THE recent UN Climate Conference in Glasgow (COP26) renewed pledges to enhance ambitions to reduce emissions and increase climate financing for low-income countries. A commitment was made to ‘phase down’ the use of coal.
Emanating from inside the conference rooms and echoing outside in the streets was a message that immediate climate action is needed globally. Reflecting this sentiment, the Glasgow Climate Pact demands urgent action to reduce emissions from 2010 levels by 45 per cent by 2030, and to net zero by mid-century. If these targets are achieved, it will be good news for the planet.
Eighty per cent of global greenhouse gas emissions come from the 20 largest economies, spelling doom for the planet as well as extracting a heavy toll on poorer nations. Even if emissions are cut drastically, the greenhouse gases already in our atmosphere can increase global temperatures by 2.4 degrees Celsius by the end of this century. However, the planetary crisis is already here. Many developing countries are enduring its consequences in the shape of degraded ecosystems and shrinking economies. Africa and Asia are disproportionally affected by droughts, floods, crop failure, water stress and pollution. Those who are least responsible for climate change are suffering the most.
Vulnerable and least equipped to absorb the impacts of environmental disasters, poor nations are on the front line of a war they did not start. Therefore, they seek ‘new and additional financial resources’ from the industrialised rich nations to enhance their resilience to the changing climate. Developing countries say that climate change is a matter of justice and intergenerational equity, a view that is increasingly shared by others.
Poor nations are on the front line of a war they did not start.
Talks in Glasgow were marked by dissensions between developed and developing countries on approaches to climate finance and on the question of ‘loss and damage’ — a euphemism for compensation to vulnerable countries affected by the emissions of wealthy nations, invoking the principle of historic responsibility.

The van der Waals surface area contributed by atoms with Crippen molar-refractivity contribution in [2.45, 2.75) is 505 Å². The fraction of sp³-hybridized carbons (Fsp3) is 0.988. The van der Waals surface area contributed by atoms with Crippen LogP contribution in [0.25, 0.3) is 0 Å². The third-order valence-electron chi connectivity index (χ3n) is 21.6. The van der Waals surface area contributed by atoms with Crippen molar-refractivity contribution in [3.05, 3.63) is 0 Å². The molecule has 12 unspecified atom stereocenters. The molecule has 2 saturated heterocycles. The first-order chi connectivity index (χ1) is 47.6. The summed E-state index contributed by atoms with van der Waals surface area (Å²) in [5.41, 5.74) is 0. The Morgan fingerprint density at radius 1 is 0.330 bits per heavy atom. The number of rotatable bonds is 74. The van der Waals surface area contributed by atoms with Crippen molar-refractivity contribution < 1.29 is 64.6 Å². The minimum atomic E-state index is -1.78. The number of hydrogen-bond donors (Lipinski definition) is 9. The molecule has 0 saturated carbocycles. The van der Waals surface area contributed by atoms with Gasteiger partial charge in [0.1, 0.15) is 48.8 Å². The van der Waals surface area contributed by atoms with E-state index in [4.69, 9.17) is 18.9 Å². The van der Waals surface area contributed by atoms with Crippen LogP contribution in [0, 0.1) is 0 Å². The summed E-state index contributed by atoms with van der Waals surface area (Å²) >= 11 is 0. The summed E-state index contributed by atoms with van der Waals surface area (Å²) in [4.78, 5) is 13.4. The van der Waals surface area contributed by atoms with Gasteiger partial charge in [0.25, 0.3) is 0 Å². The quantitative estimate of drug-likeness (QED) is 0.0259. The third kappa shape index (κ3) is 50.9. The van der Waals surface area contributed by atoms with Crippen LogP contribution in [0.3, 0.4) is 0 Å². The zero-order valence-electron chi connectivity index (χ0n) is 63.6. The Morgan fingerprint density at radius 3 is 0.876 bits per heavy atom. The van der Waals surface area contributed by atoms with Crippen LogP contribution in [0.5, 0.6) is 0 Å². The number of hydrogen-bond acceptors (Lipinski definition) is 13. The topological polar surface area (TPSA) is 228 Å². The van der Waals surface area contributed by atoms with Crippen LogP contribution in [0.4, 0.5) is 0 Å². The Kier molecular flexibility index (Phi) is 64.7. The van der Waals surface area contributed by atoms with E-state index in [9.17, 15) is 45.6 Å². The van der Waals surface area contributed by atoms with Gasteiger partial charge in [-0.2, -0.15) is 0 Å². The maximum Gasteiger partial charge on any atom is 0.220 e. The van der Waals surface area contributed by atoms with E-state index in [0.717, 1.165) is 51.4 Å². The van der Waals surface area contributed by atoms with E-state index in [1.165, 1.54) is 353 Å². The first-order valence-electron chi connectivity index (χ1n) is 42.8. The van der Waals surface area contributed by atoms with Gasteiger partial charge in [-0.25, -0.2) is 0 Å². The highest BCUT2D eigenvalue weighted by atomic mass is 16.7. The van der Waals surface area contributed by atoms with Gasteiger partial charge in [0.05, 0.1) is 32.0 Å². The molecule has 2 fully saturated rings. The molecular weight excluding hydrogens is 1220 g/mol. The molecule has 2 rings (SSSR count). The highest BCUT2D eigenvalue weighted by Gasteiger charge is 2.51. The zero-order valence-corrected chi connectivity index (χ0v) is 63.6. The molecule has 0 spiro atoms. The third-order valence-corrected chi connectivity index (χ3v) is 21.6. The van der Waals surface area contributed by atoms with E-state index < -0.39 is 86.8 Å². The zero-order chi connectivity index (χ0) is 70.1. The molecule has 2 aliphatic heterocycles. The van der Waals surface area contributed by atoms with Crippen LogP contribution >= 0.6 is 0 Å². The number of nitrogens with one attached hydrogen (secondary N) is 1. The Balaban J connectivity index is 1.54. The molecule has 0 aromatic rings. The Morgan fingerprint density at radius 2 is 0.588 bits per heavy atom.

Current trends of climate finance are tilted in favour of mitigation. However, the severity of the crisis requires a balanced approach that not only prevents the rise of temperatures through mitigation by the wealthy, but also forestalls further environmental devastation among poor nations through effective adaptation policies.
Adaptation to changing climate involves policies and measures that address the realities of the impacts of climate change: ensuring food security through climate-resilient crops; protecting cities and public infrastructure; dealing with reduced water availability; safeguarding coastlines and communities from sea-level rise, and better management of forests and lands.
Pakistan, among the countries most vulnerable to climate change, will have to prioritise adaptation policies on a wider scale. In addition to planting trees, Pakistan must secure its growing urban sector, agriculture, energy and water management from environmental hazards.
Implementing such critical adaptation plans would require huge amounts of funds that are beyond the reach of most developing countries. The as yet unmet 2009 pledge by wealthy nations of raising $100 billion annually for climate finance for developing countries will also be insufficient.
The UN Environment Progamme’s Adaptation Gap Report 2021: The Gathering Storm released at Glasgow puts these costs in the higher end of an estimated $140bn-$300bn per year by 2030 and $280bn-$500bn per year by 2050 for developing countries. It urges the world to “scale up public adaptation finance through direct investment and by overcoming barriers to private sector involvement”, while recommending stronger implementation of adaptation actions in developing countries.
Reeling under debt and poverty, the economic woes of low-income countries have worsened during the Covid-19 pandemic. As a result, funds allocated to climate action may be diverted to other sectors.
UNEP reports that “overall, estimated adaptation costs in developing countries are five to ten times greater than current public adaptation finance flows, and the gap is widening”. Urgent increase in financing and implementation of actions to adapt to the growing impacts of climate change is called for.
In an encouraging signal, the Glasgow Climate Pact prodded developed countries to “at least double their collective provision of climate finance for adaptation” to developing countries.
To avert the gathering storm, the current pool of climate finance will have to be enlarged exponentially to serve mitigation and adaptation needs and ensure an effective strategy for adaptation to assist, equip and enable developing countries for urgent climate action. This is a prerequisite for creating a just, sustainable future for our fragile planet.
The writer is director of intergovernmental affairs, United Nations Environment Programme.